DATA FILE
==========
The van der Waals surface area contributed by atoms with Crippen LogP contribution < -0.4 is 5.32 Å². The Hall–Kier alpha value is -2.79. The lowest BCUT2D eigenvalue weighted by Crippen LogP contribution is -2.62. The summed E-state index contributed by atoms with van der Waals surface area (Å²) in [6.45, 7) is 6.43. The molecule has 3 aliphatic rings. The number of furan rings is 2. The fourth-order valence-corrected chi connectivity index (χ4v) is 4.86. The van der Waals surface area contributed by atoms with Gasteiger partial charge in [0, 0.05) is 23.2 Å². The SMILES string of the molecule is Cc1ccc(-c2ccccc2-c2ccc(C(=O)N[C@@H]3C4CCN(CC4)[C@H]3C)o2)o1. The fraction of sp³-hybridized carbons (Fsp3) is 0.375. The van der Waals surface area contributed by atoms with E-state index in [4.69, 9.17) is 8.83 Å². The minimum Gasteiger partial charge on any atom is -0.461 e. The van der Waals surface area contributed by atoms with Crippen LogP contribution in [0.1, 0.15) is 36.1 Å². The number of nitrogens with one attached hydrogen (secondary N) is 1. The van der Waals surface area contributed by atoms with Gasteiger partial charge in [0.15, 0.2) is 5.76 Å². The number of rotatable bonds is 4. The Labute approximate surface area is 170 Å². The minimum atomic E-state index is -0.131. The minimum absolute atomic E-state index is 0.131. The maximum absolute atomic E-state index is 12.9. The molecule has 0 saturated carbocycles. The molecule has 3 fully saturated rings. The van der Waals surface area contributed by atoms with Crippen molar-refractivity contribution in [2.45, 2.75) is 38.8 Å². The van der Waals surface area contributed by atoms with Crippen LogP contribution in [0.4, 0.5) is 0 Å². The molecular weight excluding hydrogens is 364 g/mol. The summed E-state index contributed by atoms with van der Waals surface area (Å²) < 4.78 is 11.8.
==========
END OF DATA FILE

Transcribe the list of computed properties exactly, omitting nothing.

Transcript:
The van der Waals surface area contributed by atoms with Crippen LogP contribution < -0.4 is 5.32 Å². The Hall–Kier alpha value is -2.79. The lowest BCUT2D eigenvalue weighted by Crippen LogP contribution is -2.62. The summed E-state index contributed by atoms with van der Waals surface area (Å²) in [6.45, 7) is 6.43. The molecule has 3 aliphatic rings. The number of furan rings is 2. The fourth-order valence-corrected chi connectivity index (χ4v) is 4.86. The van der Waals surface area contributed by atoms with Gasteiger partial charge in [0, 0.05) is 23.2 Å². The SMILES string of the molecule is Cc1ccc(-c2ccccc2-c2ccc(C(=O)N[C@@H]3C4CCN(CC4)[C@H]3C)o2)o1. The fraction of sp³-hybridized carbons (Fsp3) is 0.375. The van der Waals surface area contributed by atoms with E-state index in [4.69, 9.17) is 8.83 Å². The minimum Gasteiger partial charge on any atom is -0.461 e. The van der Waals surface area contributed by atoms with Crippen LogP contribution in [0.1, 0.15) is 36.1 Å². The number of nitrogens with one attached hydrogen (secondary N) is 1. The van der Waals surface area contributed by atoms with Gasteiger partial charge in [0.15, 0.2) is 5.76 Å². The number of rotatable bonds is 4. The Labute approximate surface area is 170 Å². The minimum atomic E-state index is -0.131. The minimum absolute atomic E-state index is 0.131. The maximum absolute atomic E-state index is 12.9. The molecule has 0 saturated carbocycles. The molecule has 3 fully saturated rings. The van der Waals surface area contributed by atoms with Crippen molar-refractivity contribution in [2.45, 2.75) is 38.8 Å². The van der Waals surface area contributed by atoms with Crippen LogP contribution in [0.4, 0.5) is 0 Å². The molecular weight excluding hydrogens is 364 g/mol. The summed E-state index contributed by atoms with van der Waals surface area (Å²) < 4.78 is 11.8.